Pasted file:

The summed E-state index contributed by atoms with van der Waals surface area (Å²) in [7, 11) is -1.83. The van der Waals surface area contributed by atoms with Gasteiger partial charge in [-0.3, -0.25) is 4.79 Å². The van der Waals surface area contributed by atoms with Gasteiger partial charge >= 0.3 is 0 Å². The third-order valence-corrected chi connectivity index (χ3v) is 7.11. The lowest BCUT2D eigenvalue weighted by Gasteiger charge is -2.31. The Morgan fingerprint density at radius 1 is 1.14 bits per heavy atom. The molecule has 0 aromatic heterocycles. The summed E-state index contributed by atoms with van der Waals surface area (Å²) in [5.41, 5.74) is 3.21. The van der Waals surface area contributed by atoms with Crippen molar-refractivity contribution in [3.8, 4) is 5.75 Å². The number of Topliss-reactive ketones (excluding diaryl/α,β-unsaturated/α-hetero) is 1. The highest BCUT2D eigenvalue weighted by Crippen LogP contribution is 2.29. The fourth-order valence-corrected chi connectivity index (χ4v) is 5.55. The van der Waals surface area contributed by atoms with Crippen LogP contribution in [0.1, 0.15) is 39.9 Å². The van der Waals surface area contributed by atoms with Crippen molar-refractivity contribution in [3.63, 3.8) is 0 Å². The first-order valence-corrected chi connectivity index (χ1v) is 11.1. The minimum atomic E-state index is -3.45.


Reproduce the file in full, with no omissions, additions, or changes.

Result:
The summed E-state index contributed by atoms with van der Waals surface area (Å²) in [7, 11) is -1.83. The van der Waals surface area contributed by atoms with Gasteiger partial charge in [-0.3, -0.25) is 4.79 Å². The van der Waals surface area contributed by atoms with Gasteiger partial charge >= 0.3 is 0 Å². The third-order valence-corrected chi connectivity index (χ3v) is 7.11. The lowest BCUT2D eigenvalue weighted by Gasteiger charge is -2.31. The Morgan fingerprint density at radius 1 is 1.14 bits per heavy atom. The molecule has 0 aromatic heterocycles. The summed E-state index contributed by atoms with van der Waals surface area (Å²) in [5.41, 5.74) is 3.21. The van der Waals surface area contributed by atoms with Crippen molar-refractivity contribution in [3.8, 4) is 5.75 Å². The number of Topliss-reactive ketones (excluding diaryl/α,β-unsaturated/α-hetero) is 1. The highest BCUT2D eigenvalue weighted by Crippen LogP contribution is 2.29. The fourth-order valence-corrected chi connectivity index (χ4v) is 5.55. The van der Waals surface area contributed by atoms with Crippen LogP contribution in [0.1, 0.15) is 39.9 Å². The van der Waals surface area contributed by atoms with Crippen molar-refractivity contribution in [3.63, 3.8) is 0 Å². The first-order valence-corrected chi connectivity index (χ1v) is 11.1. The minimum atomic E-state index is -3.45.